Category Archives: Canada

Food for hundreds – Iqaluit hunters celebrate successful bowhead whale harvest

The community of Iqaluit is celebrating a major milestone — and preparing to fill their freezers — after a bowhead whale was successfully hunted near the community on Tuesday afternoon. It’s been seven years since the last bowhead was hunted and killed near Iqaluit. This summer, the local Amarok Hunters and Trappers Association aimed to change that, organizing a hunt and encouraging locals to join.,,, As of Tuesday evening, the whale is being dragged back to Iqaluit, where it will be harvested and shared with members of the community. >click to read<18:53

EDITORIAL: All aboard for saving right whales

There are good reasons why there haven’t been any right whale deaths in waters around the Atlantic provinces this year. It’s due to a combination of good luck and good management. Last year, an alarming number of endangered whales died — 13 in Canadian waters and five more off the U.S. The bodies of another two whales have shown up in American waters this year, while several whale rescues from entanglements were carried out in the Bay of Fundy.,,, Something had to be done. Last year, Ottawa ordered ships to reduce speed in Atlantic waters to help the slow-moving marine mammals avoid collisions. Fishermen were asked to reduce rope and other gear in the water to lessen the chances of entanglements. >click to read<15:22

Divers to refloat boat destroyed in fire, 65 feet of wharf lost to the flames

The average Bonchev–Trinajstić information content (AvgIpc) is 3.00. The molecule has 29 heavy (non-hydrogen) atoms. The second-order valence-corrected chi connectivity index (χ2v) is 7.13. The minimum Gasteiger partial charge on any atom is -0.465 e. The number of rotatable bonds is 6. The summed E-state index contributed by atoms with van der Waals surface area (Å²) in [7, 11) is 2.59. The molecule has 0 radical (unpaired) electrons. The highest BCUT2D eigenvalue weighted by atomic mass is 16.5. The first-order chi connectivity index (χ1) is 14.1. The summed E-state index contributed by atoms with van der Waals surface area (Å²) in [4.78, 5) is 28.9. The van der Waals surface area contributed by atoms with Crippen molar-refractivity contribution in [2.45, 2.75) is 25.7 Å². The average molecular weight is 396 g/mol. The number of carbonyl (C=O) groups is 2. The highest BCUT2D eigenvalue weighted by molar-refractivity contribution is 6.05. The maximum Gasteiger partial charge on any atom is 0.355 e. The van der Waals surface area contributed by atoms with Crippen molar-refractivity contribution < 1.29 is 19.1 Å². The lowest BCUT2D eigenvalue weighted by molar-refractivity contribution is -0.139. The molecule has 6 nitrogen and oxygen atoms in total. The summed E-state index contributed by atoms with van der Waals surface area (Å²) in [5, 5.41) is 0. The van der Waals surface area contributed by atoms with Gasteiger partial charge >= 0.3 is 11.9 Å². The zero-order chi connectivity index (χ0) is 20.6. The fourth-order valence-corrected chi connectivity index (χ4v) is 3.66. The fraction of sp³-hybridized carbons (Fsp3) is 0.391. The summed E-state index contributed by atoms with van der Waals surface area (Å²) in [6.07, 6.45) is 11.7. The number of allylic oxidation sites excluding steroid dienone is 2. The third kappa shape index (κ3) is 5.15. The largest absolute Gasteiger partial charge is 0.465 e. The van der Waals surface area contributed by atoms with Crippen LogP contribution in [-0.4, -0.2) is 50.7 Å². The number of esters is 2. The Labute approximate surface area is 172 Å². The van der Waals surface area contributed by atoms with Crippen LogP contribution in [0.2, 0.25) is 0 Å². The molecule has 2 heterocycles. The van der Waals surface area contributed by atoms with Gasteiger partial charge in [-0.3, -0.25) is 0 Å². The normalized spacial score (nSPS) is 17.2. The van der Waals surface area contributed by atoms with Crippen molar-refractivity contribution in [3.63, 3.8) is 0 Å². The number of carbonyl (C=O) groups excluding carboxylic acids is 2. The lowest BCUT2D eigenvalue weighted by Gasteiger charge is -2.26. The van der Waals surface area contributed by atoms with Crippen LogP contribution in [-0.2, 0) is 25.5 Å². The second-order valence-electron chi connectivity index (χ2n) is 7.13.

A team of divers is expected to get in the water in Twillingate Tuesday morning to refloat a longliner that burned and is now mostly submerged. The Sebastian Sails, known to many for the years it was featured on Discovery Canada’s TV show Cold Water Cowboys, was mostly underwater after catching fire on Monday morning. Just the ship’s bow was left above the surface. The fire on Monday also destroyed about 65 feet of the 300-foot wharf in Twillingate, according to Harbour Authority Master Gord Noseworthy. >click to read<10:44

British Columbia: The Last Cannery Standing

While British Columbia’s canning industry dates back to the earliest days of Canadian confederation, the canning process itself is even older, invented by a French chef in the early 1800s. By 1864, Americans were canning salmon on the Pacific coast. Three years later, Scottish entrepreneur James Syme established a canning operation near the mouth of the Fraser River in what would soon become British Columbia—the first of 223 salmon canneries that have come and gone in the province since then. The most fleeting of these enterprises, like Syme’s, lasted a season or two. The most tenacious, the North Pacific Cannery in Prince Rupert, boasted almost 90 consecutive years of fish processing, starting in 1889 and ending in the late 1970s. >click to read<09:07

Access to justice denied; Labour Board refuses FISH-NL request to live-stream upcoming hearing

“While we’re urging inshore harvesters to attend the hearing in person, the reality is most will not be able to make it,” says Ryan Cleary, President of FISH-NL. “For them, access to justice will be denied as a result of this decision.” Almost 20 months after FISH-NL submitted an application for certification to represent the province’s inshore harvesters — breaking them away from the FFAW-Unifor — and the Labour Relations Board has scheduled an Aug. 20th hearing. Earlier this month, David Goodland, FISH-NL’s lawyer, wrote the Labour Relations Board for permission to live-stream the hearing, and share the recording on FISH-NL’s Facebook page. “The request is made in order to ensure all parties affected by the outcome of the hearing have access to justice and in particular have reasonable access to this hearing,” Goodland wrote, adding if the request isn’t granted the “vast majority” of harvesters won’t be able to observe the hearing. >click to read<14:17